Monday, July 22, 2013

Raksha Bandhan- the bond of protection

Raksha Bandhan (called and Rakhi) is an hindu festival celebrated every year on the full moon day of the moth of Shravan (August).

This festival is the divine attachment of love between brothers and sisters; it is celebrated usually in North India by all religion people.

It is a popular festival in which girls tie rakhi or sacred thread around their brother’s right wrist. 

 The sacred thread signifies the bond of protection in which sister pray for the well being of her brother and brother promises to protect her sister from all harm. Brothers give gifts or money to her sister on this day. 

Rakhis are ideally made of silk with gold and silver threads, beautifully crafted embroidered sequins, and studded with semi precious stones.

 

The Auspicious Full Moon

In Northern India, Rakhi Purnima is also called Kajri Purnima or Kajri Navami, when wheat or barley is sown, and goddess Bhagwati is worshipped. In Western states, the festival is called Nariyal Purnima or the Coconut Full Moon. In Southern India, Shravan Purnima is an important religious occasion, especially for the Brahmins. Raksha Bandhan is known by various names: Vish Tarak - the destroyer of venom, Punya Pradayak - the bestower of boons, and Pap Nashak - the destroyer of sins. 

Rakhi Myths & Legends

According to one mythological allusion, Rakhi was intended to be the worship of the sea-god Varuna. Hence, offerings of coconut to Varuna, ceremonial bathing and fairs at waterfronts accompany this festival. There are also myths that describe the ritual as observed by Indrani and Yamuna for their respective brothers Indra and Yama.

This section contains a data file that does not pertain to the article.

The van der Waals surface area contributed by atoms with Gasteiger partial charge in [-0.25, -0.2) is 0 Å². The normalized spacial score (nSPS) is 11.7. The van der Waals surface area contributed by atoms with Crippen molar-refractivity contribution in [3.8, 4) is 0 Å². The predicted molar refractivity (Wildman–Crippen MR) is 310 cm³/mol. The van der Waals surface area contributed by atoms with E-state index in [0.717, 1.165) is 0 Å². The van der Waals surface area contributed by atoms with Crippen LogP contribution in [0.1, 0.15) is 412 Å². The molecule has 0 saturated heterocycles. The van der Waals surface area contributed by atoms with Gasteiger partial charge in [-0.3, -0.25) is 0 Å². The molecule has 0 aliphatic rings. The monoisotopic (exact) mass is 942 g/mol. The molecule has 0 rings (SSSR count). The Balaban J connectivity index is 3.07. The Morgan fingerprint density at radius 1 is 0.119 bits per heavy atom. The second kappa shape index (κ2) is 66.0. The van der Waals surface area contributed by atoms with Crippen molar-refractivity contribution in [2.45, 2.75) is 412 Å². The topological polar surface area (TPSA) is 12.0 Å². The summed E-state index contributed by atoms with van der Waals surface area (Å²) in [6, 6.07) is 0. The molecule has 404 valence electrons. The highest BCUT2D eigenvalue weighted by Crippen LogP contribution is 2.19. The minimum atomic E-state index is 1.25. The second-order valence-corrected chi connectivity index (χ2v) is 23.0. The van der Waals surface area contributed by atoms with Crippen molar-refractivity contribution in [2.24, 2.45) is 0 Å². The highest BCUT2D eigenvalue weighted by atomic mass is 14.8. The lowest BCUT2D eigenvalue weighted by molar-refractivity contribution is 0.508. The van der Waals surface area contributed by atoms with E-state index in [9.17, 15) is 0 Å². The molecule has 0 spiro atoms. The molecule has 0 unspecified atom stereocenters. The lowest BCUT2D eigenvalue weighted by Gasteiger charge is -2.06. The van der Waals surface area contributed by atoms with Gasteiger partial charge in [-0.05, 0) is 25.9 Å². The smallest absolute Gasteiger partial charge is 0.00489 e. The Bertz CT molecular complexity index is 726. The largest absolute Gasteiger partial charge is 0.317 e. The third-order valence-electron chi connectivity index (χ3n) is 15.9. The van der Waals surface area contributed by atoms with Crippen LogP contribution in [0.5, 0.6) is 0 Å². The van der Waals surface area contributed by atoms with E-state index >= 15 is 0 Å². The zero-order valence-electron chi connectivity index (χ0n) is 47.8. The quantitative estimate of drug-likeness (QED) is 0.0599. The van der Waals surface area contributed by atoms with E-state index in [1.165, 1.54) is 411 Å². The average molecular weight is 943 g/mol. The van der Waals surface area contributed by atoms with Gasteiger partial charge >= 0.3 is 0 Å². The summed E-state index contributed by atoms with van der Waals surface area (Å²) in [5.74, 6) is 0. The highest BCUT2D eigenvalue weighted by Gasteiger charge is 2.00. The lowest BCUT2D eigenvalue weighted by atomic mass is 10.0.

Once, Lord Indra stood almost vanquished in a long-drawn battle against the demons. Full of remorse, he sought the advice of Guru Brihaspati, who suggested for his sortie the auspicious day of Shravan Purnima (fullmoon day of the month of Shravan). On that day, Indra's wife and Brihaspati tied a sacred thread on the wrist of Indra, who then attacked the demon with renewed force and routed him.
Thus the Raksha Bhandhan symbolizes all aspects of protection of the good from evil forces. Even in the great epic Mahabharata, we find Krishna advising Yudhishtthir to tie the puissant Rakhi to guard himself against impending evils.
In the ancient Puranik scriptures, it is said that King Bali's stronghold had been the Raakhi. Hence while tying the rakhi this couplet is usually recited:
Yena baddho Balee raajaa daanavendro mahaabalah
tena twaam anubadhnaami rakshe maa chala maa chala

"I am tying a Rakhi on you, like the one on mighty demon king Bali. Be firm, O Rakhi, do not falter."

A rakhi shop at Begum Bazaar in Hyderabad







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